Everyone is on their own journey and their own path, and what works for you might not work for others. So I try to live my life and lead by example.

 

When I started my journey on that March all those years ago, I felt like I didn't belong. I felt shamed and made to feel guilty that I wasn't doing enough. But now those marches are much more diverse, and there are so many different groups representing so many different aspects of the climate crisis. But you don't just have to attend climate protest to be actively doing something for the climate.

You can help researchers by surveying the bird or insect species in your garden. You can find out about tree planting organisations and volunteer days near you. Whatever your passions and interests, there will be a space for you in the climate movement.

So just think what you could do. But remember that you're not on your own. We won't solve the climate crisis with individual action alone. You can be part of a wider movement of people pushing for the change we need, and be proud of your climate anxiety and let it lead you to action.

 

Climate Anxiety

Video length - 09.15
Published date - Nov 2023
Keystage(s) - 3 and 4
Downloadable resources

The Humanists UK organisation helped us get access to a very special woman, Cathy, who agreed to be filmed for an interview about her life and her impending death due to a terminal illness. Cathy is a big character who had a lot to say, as she planned for her own funeral and discussed why she identified with Humanism. After she passed away, we edited together her interview and funeral to make what is a rare and very touching film that goes beyond teaching non-religious world views: it’s about grief, love and helping others.

A film by Alastair Collinson.

Humanists UK

Component 2: Thematic studies - Religious, philosophical and ethical studies - Students should be aware of different religious perspectives on the issues studied within and / or between religious and non-religious beliefs such as atheism and humanism.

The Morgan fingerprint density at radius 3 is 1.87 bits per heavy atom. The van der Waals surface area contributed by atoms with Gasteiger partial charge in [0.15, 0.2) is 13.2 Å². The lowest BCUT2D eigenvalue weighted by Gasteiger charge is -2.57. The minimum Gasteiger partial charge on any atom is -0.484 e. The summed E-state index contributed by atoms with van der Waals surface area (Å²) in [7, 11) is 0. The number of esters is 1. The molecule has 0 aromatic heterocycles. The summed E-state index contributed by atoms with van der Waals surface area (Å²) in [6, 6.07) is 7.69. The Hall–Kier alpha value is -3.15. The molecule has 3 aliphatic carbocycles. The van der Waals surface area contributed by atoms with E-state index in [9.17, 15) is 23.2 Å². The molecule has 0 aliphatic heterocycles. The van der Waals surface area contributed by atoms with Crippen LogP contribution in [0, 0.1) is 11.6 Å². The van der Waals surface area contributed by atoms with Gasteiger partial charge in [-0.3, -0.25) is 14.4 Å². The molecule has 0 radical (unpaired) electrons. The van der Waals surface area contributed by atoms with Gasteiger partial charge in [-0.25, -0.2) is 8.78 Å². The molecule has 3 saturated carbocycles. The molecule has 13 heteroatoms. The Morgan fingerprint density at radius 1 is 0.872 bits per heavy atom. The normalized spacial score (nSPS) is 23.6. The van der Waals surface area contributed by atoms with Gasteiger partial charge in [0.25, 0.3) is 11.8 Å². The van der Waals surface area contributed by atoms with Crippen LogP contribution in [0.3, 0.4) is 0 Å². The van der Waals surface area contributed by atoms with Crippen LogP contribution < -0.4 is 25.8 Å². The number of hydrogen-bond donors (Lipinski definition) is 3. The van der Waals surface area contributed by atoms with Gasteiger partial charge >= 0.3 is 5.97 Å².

Area of Study 1 - The aims and objectives of this qualification are to enable students to: ● develop their knowledge and understanding of religions and non-religious beliefs, such as atheism and humanism

Component Group 2–Religion, philosophy and ethics in the modern world from a religious perspective - dialogue within and between religions and non-religious beliefs; how those with religious and non-religious beliefs respond to critiques of their beliefs including the study of a range of attitudes towards those with different religious views – inclusivist, exclusivist and pluralist approaches.

PART B - Theme 1: Issues of Life and Death - Learners are expected to make relevant references to scripture and other sources of authority as well as the beliefs of Humanists and Atheists.

2.3 Component 3 (Route A) - The compulsory nature of this component ensures that learners know and understand the fact that the religious traditions of Great Britain whilst being, in the main, Christian are also diverse and include the following religious traditions as well as other religious and non-religious beliefs such as humanism and atheism. This knowledge may be applied throughout the assessment of the specified content.

 

A Humanist Funeral Transcript

Narrator:  Humanists are people who don't believe that there is a God or life after death, but they do believe that it is possible to live good lives without a religion, telling them how to do it. Cathy was a humanist. Humanists make their decisions based on science, kindness, a concern for all human beings and the belief we only get one life. This combination of attitudes is called humanism. Knowing her life would soon end. Cathy began planning her humanist funeral and agreed to discuss it on camera at her home in Wales.